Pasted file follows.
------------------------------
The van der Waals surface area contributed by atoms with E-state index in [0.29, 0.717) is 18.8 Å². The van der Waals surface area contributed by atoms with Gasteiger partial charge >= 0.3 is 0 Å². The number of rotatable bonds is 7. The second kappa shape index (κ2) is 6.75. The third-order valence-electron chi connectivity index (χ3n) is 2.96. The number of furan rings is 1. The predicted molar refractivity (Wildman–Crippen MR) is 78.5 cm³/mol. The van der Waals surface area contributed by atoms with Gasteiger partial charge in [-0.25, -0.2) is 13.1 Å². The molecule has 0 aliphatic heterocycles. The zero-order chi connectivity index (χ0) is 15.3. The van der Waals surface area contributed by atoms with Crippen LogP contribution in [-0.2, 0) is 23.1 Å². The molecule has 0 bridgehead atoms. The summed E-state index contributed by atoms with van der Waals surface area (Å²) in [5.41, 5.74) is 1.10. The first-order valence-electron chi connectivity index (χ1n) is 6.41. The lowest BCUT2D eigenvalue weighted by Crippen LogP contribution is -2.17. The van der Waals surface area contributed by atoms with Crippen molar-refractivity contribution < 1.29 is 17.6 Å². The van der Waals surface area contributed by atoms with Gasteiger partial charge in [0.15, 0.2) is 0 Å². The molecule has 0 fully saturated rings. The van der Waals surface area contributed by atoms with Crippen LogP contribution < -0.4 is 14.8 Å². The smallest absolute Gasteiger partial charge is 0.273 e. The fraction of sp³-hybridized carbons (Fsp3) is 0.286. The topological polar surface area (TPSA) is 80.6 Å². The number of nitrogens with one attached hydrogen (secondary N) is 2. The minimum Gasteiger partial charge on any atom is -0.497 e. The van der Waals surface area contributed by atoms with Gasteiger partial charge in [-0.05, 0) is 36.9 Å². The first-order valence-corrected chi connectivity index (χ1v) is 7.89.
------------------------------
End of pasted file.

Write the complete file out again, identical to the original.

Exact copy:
The van der Waals surface area contributed by atoms with E-state index in [0.29, 0.717) is 18.8 Å². The van der Waals surface area contributed by atoms with Gasteiger partial charge >= 0.3 is 0 Å². The number of rotatable bonds is 7. The second kappa shape index (κ2) is 6.75. The third-order valence-electron chi connectivity index (χ3n) is 2.96. The number of furan rings is 1. The predicted molar refractivity (Wildman–Crippen MR) is 78.5 cm³/mol. The van der Waals surface area contributed by atoms with Gasteiger partial charge in [-0.25, -0.2) is 13.1 Å². The molecule has 0 aliphatic heterocycles. The zero-order chi connectivity index (χ0) is 15.3. The van der Waals surface area contributed by atoms with Crippen LogP contribution in [-0.2, 0) is 23.1 Å². The molecule has 0 bridgehead atoms. The summed E-state index contributed by atoms with van der Waals surface area (Å²) in [5.41, 5.74) is 1.10. The first-order valence-electron chi connectivity index (χ1n) is 6.41. The lowest BCUT2D eigenvalue weighted by Crippen LogP contribution is -2.17. The van der Waals surface area contributed by atoms with Crippen molar-refractivity contribution < 1.29 is 17.6 Å². The van der Waals surface area contributed by atoms with Gasteiger partial charge in [0.15, 0.2) is 0 Å². The molecule has 0 fully saturated rings. The van der Waals surface area contributed by atoms with Crippen LogP contribution < -0.4 is 14.8 Å². The smallest absolute Gasteiger partial charge is 0.273 e. The fraction of sp³-hybridized carbons (Fsp3) is 0.286. The topological polar surface area (TPSA) is 80.6 Å². The number of nitrogens with one attached hydrogen (secondary N) is 2. The minimum Gasteiger partial charge on any atom is -0.497 e. The van der Waals surface area contributed by atoms with Gasteiger partial charge in [-0.05, 0) is 36.9 Å². The first-order valence-corrected chi connectivity index (χ1v) is 7.89.